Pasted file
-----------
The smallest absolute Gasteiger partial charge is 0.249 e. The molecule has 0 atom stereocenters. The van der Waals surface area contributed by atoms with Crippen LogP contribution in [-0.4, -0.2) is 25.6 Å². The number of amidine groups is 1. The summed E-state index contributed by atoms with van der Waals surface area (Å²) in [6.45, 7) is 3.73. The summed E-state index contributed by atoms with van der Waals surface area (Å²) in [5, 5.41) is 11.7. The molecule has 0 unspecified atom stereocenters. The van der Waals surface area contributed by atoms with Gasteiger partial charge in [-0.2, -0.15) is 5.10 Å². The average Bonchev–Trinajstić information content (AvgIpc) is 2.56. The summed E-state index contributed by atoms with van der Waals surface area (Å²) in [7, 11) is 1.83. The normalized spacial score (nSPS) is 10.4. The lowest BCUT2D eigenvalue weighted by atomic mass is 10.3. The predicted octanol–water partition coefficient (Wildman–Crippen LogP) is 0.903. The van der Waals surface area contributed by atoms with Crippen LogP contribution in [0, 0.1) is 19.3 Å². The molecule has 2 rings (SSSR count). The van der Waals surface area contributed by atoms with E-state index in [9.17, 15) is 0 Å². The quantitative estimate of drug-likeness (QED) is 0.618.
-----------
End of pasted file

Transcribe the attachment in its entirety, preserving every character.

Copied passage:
The smallest absolute Gasteiger partial charge is 0.249 e. The molecule has 0 atom stereocenters. The van der Waals surface area contributed by atoms with Crippen LogP contribution in [-0.4, -0.2) is 25.6 Å². The number of amidine groups is 1. The summed E-state index contributed by atoms with van der Waals surface area (Å²) in [6.45, 7) is 3.73. The summed E-state index contributed by atoms with van der Waals surface area (Å²) in [5, 5.41) is 11.7. The molecule has 0 unspecified atom stereocenters. The van der Waals surface area contributed by atoms with Gasteiger partial charge in [-0.2, -0.15) is 5.10 Å². The average Bonchev–Trinajstić information content (AvgIpc) is 2.56. The summed E-state index contributed by atoms with van der Waals surface area (Å²) in [7, 11) is 1.83. The normalized spacial score (nSPS) is 10.4. The lowest BCUT2D eigenvalue weighted by atomic mass is 10.3. The predicted octanol–water partition coefficient (Wildman–Crippen LogP) is 0.903. The van der Waals surface area contributed by atoms with Crippen LogP contribution in [0, 0.1) is 19.3 Å². The molecule has 2 rings (SSSR count). The van der Waals surface area contributed by atoms with E-state index in [9.17, 15) is 0 Å². The quantitative estimate of drug-likeness (QED) is 0.618.